2.1 Topology optimization

Gradient-based inverse designs exploit the first-order derivative (gradient) of the cost function to build approximate models that are minimized at each iteration [2238]. Traditional topology optimization implements the gradient-descent optimization scheme [39, 40], while advanced techniques exploit convex optimization such as the trust-region [41], and moving asymptotes [42, 43]. In topology optimization based on density variables, the design parameters β are typically the permittivity ϵ r (x) probed at discrete spatial lattice points x. The resulting design space is a 2D binary image, in which the pixel density measures the distribution of different classes of materials [2734]. Other topology approaches express β following a re-parameterization strategy such as, e.g., the level-set method [3638]. In two-dimensional material profiles, the level-set method represents design variables via horizontal slices of a 3D surface, defined as the level-set function. During the optimization, the continuous movement of a cross-sectional plane simulates the variation of design variables. In contrast to explicit curve representation such as analytic equations, the level-set method traces topology changes, including merging, splitting, generating, and vanishing different shapes.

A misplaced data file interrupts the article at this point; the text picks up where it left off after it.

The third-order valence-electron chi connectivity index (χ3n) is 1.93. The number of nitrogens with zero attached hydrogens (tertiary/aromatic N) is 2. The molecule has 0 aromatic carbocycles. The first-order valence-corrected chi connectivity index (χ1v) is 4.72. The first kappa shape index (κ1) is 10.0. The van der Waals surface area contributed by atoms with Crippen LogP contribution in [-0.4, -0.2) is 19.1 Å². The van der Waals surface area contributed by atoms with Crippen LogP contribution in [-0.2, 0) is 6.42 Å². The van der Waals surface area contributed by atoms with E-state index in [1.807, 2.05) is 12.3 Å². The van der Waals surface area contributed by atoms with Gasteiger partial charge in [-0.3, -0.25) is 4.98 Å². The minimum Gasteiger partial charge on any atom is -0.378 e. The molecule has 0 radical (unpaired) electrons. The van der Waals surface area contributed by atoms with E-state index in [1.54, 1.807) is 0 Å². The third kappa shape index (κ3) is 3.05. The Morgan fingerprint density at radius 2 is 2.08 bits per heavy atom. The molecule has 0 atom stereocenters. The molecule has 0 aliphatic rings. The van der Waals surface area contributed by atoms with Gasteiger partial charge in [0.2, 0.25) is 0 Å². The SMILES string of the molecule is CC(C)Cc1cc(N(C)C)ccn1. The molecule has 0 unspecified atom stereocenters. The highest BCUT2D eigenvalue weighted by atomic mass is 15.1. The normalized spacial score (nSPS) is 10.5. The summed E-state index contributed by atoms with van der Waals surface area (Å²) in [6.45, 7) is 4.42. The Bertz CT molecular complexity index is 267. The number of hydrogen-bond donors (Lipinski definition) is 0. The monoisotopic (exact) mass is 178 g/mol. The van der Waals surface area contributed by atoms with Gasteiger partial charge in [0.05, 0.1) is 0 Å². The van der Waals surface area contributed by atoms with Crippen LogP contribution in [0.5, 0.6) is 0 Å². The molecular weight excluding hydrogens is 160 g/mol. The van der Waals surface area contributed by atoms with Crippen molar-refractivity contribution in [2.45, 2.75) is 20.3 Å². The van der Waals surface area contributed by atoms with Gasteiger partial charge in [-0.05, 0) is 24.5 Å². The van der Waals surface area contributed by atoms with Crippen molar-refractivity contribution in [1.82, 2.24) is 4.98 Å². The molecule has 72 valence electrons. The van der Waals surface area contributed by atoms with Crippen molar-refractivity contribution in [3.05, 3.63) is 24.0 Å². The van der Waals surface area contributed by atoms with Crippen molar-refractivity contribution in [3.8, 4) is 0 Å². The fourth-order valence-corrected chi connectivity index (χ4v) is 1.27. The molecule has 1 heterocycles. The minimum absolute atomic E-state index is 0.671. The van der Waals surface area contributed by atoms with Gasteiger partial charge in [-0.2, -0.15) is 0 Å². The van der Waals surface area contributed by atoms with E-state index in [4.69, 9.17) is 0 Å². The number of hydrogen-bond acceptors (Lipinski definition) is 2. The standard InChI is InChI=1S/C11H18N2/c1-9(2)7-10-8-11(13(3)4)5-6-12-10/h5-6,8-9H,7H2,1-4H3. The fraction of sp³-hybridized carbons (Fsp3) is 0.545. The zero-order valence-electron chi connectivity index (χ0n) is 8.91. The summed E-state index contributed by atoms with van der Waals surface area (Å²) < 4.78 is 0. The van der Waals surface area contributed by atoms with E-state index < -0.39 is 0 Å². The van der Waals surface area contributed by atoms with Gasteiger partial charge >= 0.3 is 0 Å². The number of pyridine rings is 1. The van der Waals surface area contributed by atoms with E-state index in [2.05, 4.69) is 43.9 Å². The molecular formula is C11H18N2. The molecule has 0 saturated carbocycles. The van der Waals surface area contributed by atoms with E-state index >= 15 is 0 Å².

In topology optimization, the iterative calculation of the gradient is the most time-consuming operation. Yablonovitch et al. [44] developed a fast numerical implementation of this operation based on the adjoint method [45, 46]. This approach performs a forward simulation and an adjoint simulation, distinguished by the applied incident source. In the simple example of a density-based optimization task, with the FOM represented by the field intensity |E(x 0)|2 measured at a certain diffraction order, the forward simulation calculates the electric field E fwd*(x) at one grid point x under normal incident light. The adjoint simulation, on the other hand, calculates the electric field E adj(x) under incident light from the target diffraction order. This formulation allows expressing the gradient with respect to the permittivity at the grid point ∂FOM/∂ϵ r (x) as [44]: